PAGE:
ABSTRACT: Behavioral health professional organizations are in the unique role of aggregating and disseminating information to their membership before, during, and after health-related disasters to promote the integration of behavioral health services into the public health disaster response plan. This article provides a set of 5 principles to direct this undertaking that are based on the current literature and previous evaluation of the online guidance provided by 6 prominent behavioral health professional organizations. These principles use a strengths-based approach to prioritize resilience; underscore the importance of context, collaboration, and coordination; recognize the unique needs of pediatric populations; and guide ongoing training and content development in the area of biopsychosocial responses to health-related disasters. Recognizing important innovations and strides made by the behavioral health organizations noted in a previous study, this article recommends additional areas in which behavioral health professional organizations can contribute to overall pandemic disaster preparedness and response efforts. ( Disaster Med Public Health Preparedness . 2015;0:1-8)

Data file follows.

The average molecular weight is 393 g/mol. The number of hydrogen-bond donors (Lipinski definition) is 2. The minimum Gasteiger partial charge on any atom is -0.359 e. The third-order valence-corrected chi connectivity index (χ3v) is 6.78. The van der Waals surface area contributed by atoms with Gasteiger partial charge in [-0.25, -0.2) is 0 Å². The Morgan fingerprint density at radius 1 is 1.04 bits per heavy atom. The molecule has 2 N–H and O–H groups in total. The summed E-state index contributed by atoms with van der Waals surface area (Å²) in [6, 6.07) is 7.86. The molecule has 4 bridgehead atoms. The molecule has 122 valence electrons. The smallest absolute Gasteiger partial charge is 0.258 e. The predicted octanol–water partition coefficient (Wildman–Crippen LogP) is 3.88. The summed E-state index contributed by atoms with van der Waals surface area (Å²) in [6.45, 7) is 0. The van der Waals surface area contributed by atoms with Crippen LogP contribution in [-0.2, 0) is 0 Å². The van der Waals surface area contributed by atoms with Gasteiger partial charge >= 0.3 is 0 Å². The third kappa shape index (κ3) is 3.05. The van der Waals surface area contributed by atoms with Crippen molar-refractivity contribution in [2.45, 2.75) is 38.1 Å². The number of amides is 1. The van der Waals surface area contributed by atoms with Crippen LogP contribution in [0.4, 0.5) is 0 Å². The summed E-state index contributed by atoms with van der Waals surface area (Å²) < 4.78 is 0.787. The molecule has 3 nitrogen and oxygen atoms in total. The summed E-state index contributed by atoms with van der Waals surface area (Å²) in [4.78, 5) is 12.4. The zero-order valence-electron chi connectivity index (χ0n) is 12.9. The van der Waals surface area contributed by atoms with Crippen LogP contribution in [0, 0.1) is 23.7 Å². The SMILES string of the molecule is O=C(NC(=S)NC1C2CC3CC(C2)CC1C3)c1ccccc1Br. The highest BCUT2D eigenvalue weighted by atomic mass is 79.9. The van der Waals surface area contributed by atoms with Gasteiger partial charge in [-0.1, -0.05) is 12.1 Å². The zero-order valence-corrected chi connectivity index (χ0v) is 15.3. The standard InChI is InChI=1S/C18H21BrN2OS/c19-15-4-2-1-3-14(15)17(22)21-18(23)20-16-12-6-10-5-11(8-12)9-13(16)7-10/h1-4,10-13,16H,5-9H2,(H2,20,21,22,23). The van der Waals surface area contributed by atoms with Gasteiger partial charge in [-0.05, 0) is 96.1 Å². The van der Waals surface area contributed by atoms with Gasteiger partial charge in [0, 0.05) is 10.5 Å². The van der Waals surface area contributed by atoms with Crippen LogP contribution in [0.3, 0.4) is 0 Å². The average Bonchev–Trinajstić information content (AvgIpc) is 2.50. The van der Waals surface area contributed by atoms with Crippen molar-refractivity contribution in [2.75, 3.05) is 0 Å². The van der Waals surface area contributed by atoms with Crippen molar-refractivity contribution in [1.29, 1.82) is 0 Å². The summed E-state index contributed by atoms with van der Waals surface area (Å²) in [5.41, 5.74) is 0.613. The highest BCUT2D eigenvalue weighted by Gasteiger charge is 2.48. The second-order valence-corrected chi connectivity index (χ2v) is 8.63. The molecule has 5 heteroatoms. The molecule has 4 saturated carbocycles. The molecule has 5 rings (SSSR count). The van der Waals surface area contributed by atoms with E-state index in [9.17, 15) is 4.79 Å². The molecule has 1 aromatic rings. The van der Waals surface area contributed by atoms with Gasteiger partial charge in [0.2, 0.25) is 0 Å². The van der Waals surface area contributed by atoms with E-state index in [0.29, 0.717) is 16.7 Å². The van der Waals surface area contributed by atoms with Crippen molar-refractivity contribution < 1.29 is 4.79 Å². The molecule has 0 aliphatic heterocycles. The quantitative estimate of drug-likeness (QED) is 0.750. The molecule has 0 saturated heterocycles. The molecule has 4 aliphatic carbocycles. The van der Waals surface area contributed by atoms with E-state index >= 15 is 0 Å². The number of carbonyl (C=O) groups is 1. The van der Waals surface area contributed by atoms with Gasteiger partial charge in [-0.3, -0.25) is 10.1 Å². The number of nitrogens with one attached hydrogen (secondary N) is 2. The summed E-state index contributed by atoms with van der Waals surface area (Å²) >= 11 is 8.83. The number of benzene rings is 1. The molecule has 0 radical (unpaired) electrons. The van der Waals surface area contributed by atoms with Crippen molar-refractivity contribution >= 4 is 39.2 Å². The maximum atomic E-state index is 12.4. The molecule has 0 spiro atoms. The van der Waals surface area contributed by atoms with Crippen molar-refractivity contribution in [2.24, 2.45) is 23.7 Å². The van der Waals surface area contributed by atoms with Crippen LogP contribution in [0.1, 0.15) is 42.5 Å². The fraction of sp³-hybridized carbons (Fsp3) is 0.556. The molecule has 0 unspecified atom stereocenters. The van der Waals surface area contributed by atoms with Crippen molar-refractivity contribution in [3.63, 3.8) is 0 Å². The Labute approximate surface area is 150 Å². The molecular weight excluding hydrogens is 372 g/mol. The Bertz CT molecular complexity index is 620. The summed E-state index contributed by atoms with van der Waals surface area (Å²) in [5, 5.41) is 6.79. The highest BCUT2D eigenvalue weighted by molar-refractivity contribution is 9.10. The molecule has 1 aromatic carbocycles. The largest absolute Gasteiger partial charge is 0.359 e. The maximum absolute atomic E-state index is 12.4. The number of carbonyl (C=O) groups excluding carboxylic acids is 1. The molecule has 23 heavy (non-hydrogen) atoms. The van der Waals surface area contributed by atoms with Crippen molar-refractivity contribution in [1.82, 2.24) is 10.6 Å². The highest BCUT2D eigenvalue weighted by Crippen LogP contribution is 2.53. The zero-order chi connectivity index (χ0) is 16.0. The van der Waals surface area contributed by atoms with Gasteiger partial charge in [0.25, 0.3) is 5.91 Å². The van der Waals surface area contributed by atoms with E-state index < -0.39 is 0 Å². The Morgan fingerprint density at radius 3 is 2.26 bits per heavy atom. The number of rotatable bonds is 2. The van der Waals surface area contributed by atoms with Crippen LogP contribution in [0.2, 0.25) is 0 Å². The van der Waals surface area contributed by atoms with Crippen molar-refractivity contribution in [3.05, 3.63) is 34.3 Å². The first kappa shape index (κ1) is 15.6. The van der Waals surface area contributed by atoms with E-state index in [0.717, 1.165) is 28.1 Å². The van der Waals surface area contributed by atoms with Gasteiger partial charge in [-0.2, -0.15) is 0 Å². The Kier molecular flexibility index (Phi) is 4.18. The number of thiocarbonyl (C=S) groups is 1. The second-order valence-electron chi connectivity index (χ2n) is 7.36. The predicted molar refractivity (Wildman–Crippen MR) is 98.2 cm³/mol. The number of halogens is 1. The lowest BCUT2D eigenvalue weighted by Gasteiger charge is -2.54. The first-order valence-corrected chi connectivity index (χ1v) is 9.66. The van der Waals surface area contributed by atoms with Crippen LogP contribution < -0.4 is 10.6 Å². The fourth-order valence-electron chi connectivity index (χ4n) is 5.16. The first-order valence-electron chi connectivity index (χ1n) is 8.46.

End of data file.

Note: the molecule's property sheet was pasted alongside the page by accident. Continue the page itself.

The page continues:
No preview · Article · Jul 2015 · Disaster Medicine and Public Health Preparedness